# Cayley-Hamilton

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• Finite Integral Domain is a Field Show that any finite integral domain $R$ is a field.   Definition. A commutative ring $R$ with $1\neq 0$ is called an integral domain if it has no zero divisors. That is, if $ab=0$ for $a, b \in R$, then either $a=0$ or $b=0$. Proof. We give two proofs. Proof […]
• Linear Dependent/Independent Vectors of Polynomials Let $p_1(x), p_2(x), p_3(x), p_4(x)$ be (real) polynomials of degree at most $3$. Which (if any) of the following two conditions is sufficient for the conclusion that these polynomials are linearly dependent? (a) At $1$ each of the polynomials has the value $0$. Namely $p_i(1)=0$ […]
• Automorphism Group of $\Q(\sqrt[3]{2})$ Over $\Q$. Determine the automorphism group of $\Q(\sqrt[3]{2})$ over $\Q$. Proof. Let $\sigma \in \Aut(\Q(\sqrt[3]{2}/\Q)$ be an automorphism of $\Q(\sqrt[3]{2})$ over $\Q$. Then $\sigma$ is determined by the value $\sigma(\sqrt[3]{2})$ since any element $\alpha$ of $\Q(\sqrt[3]{2})$ […]
• Finite Group and Subgroup Criteria Let $G$ be a finite group and let $H$ be a subset of $G$ such that for any $a,b \in H$, $ab\in H$. Then show that $H$ is a subgroup of $G$.   Proof. Let $a \in H$. To show that $H$ is a subgroup of $G$, it suffices to show that the inverse $a^{-1}$ is in $H$. If […]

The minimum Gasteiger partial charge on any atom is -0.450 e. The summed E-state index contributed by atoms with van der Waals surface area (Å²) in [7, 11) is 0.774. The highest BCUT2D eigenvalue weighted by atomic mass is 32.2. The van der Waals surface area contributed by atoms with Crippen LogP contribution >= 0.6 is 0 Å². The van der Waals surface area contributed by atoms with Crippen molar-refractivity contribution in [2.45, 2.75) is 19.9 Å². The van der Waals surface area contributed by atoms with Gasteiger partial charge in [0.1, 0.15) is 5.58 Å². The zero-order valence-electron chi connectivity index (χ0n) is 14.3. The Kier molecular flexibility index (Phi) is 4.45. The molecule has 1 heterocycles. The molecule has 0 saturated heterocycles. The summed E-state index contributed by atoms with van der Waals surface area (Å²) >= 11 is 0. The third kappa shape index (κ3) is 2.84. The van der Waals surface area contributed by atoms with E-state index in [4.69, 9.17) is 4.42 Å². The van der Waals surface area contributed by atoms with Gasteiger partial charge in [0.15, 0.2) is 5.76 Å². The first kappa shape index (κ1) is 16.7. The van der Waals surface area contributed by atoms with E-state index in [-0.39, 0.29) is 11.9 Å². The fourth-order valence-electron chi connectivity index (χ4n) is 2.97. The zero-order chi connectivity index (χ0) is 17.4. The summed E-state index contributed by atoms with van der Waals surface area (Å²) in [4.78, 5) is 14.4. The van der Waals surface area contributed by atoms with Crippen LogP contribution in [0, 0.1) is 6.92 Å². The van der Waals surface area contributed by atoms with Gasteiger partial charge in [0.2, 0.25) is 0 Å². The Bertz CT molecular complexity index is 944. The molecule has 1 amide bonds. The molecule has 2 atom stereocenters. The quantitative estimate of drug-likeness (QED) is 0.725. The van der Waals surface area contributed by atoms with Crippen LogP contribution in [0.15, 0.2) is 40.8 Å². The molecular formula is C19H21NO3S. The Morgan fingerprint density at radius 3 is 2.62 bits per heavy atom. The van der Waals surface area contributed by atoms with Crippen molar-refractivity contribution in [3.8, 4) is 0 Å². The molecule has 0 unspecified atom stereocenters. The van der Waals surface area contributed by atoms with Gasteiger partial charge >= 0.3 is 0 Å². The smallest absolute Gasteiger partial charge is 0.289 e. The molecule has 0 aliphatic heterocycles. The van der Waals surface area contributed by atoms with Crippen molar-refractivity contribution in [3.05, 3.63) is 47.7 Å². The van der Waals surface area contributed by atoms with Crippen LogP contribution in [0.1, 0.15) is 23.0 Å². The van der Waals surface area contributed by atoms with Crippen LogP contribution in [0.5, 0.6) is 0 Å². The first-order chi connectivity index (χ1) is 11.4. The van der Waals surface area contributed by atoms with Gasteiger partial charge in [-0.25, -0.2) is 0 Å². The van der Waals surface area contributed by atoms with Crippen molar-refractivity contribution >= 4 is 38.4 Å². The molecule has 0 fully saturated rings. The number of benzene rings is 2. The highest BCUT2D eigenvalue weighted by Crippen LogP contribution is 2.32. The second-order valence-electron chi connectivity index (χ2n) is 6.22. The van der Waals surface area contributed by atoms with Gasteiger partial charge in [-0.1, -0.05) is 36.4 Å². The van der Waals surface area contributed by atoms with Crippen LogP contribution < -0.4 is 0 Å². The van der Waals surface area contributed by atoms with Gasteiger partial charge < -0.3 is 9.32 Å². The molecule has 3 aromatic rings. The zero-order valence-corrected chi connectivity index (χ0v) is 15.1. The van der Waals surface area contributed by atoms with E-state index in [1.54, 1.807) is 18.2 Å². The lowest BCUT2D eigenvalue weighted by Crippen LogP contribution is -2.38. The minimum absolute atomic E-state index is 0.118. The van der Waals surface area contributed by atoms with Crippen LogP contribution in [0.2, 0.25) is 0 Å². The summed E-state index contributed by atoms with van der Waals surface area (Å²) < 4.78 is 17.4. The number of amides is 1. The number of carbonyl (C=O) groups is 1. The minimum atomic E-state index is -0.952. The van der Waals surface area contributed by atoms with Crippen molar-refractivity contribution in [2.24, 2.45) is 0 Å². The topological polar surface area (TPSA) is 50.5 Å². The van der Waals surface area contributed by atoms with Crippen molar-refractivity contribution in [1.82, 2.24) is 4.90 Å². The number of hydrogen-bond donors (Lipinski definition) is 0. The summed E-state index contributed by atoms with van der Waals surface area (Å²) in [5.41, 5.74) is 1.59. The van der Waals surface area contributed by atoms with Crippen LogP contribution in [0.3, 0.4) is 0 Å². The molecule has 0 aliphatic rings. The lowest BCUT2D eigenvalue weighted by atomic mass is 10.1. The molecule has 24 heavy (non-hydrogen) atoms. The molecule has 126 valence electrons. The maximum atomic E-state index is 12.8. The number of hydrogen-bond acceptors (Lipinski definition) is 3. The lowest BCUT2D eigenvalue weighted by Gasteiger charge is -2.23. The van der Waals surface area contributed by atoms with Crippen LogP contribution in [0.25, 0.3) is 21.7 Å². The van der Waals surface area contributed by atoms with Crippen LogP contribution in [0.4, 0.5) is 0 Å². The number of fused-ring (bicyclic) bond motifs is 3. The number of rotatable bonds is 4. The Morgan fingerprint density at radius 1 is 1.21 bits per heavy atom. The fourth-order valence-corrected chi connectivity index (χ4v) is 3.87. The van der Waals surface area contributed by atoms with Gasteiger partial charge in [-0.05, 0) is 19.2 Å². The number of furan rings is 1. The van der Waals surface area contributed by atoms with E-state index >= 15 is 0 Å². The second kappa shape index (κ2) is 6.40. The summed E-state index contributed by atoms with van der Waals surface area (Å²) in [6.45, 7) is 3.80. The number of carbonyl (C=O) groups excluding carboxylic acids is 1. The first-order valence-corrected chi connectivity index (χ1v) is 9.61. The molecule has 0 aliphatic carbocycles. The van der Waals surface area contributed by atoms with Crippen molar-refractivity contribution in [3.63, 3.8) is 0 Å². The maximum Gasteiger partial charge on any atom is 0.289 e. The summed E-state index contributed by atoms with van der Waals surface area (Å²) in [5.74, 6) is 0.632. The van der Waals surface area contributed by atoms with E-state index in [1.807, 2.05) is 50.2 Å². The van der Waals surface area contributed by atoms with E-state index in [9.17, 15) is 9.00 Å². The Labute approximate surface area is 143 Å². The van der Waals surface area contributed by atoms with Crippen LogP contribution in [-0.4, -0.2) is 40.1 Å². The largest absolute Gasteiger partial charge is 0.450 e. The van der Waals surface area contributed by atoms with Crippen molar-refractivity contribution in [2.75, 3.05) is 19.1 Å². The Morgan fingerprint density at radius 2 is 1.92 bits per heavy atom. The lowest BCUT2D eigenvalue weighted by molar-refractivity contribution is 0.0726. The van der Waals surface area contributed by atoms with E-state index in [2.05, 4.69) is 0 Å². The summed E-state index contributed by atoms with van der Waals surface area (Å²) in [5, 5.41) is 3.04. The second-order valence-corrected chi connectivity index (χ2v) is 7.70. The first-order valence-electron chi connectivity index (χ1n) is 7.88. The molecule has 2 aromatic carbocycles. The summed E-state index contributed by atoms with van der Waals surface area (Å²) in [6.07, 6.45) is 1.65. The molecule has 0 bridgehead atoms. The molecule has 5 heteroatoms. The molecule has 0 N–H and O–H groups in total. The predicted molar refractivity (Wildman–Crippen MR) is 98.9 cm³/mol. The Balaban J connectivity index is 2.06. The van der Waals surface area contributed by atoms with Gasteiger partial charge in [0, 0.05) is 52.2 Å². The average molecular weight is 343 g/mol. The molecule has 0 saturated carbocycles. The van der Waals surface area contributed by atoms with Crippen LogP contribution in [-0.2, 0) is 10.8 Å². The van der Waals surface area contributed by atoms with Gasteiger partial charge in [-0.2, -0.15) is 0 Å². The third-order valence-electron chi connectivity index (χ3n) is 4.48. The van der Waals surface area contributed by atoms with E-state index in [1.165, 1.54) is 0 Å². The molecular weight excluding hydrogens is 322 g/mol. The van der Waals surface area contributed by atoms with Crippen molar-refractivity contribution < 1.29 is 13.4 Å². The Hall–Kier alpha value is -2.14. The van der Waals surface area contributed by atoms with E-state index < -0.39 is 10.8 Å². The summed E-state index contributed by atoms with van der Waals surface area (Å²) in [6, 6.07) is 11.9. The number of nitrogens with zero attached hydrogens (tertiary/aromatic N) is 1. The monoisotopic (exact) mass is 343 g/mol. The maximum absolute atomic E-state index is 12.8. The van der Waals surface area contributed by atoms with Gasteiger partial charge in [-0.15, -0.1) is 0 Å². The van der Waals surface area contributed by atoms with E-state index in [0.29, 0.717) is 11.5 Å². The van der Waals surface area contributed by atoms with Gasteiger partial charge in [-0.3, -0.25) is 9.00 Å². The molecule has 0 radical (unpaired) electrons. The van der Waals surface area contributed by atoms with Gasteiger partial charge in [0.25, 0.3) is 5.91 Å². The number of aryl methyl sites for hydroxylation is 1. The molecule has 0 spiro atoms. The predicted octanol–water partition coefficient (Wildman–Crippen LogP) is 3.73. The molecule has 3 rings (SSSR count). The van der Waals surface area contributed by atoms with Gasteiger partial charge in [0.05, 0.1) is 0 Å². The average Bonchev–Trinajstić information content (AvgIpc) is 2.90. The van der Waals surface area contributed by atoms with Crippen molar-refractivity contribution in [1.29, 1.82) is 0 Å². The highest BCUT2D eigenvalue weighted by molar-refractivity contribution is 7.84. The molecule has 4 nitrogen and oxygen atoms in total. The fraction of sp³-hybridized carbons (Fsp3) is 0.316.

• The Union of Two Subspaces is Not a Subspace in a Vector Space Let $U$ and $V$ be subspaces of the vector space $\R^n$. If neither $U$ nor $V$ is a subset of the other, then prove that the union $U \cup V$ is not a subspace of $\R^n$.   Proof. Since $U$ is not contained in $V$, there exists a vector $\mathbf{u}\in U$ but […]
• Elements of Finite Order of an Abelian Group form a Subgroup Let $G$ be an abelian group and let $H$ be the subset of $G$ consisting of all elements of $G$ of finite order. That is, $H=\{ a\in G \mid \text{the order of a is finite}\}.$ Prove that $H$ is a subgroup of $G$.   Proof. Note that the identity element $e$ of […]
• Two Matrices with the Same Characteristic Polynomial. Diagonalize if Possible. Let $A=\begin{bmatrix} 1 & 3 & 3 \\ -3 &-5 &-3 \\ 3 & 3 & 1 \end{bmatrix} \text{ and } B=\begin{bmatrix} 2 & 4 & 3 \\ -4 &-6 &-3 \\ 3 & 3 & 1 \end{bmatrix}.$ For this problem, you may use the fact that both matrices have the same characteristic […]
• Column Rank = Row Rank. (The Rank of a Matrix is the Same as the Rank of its Transpose) Let $A$ be an $m\times n$ matrix. Prove that the rank of $A$ is the same as the rank of the transpose matrix $A^{\trans}$.   Hint. Recall that the rank of a matrix $A$ is the dimension of the range of $A$. The range of $A$ is spanned by the column vectors of the matrix […]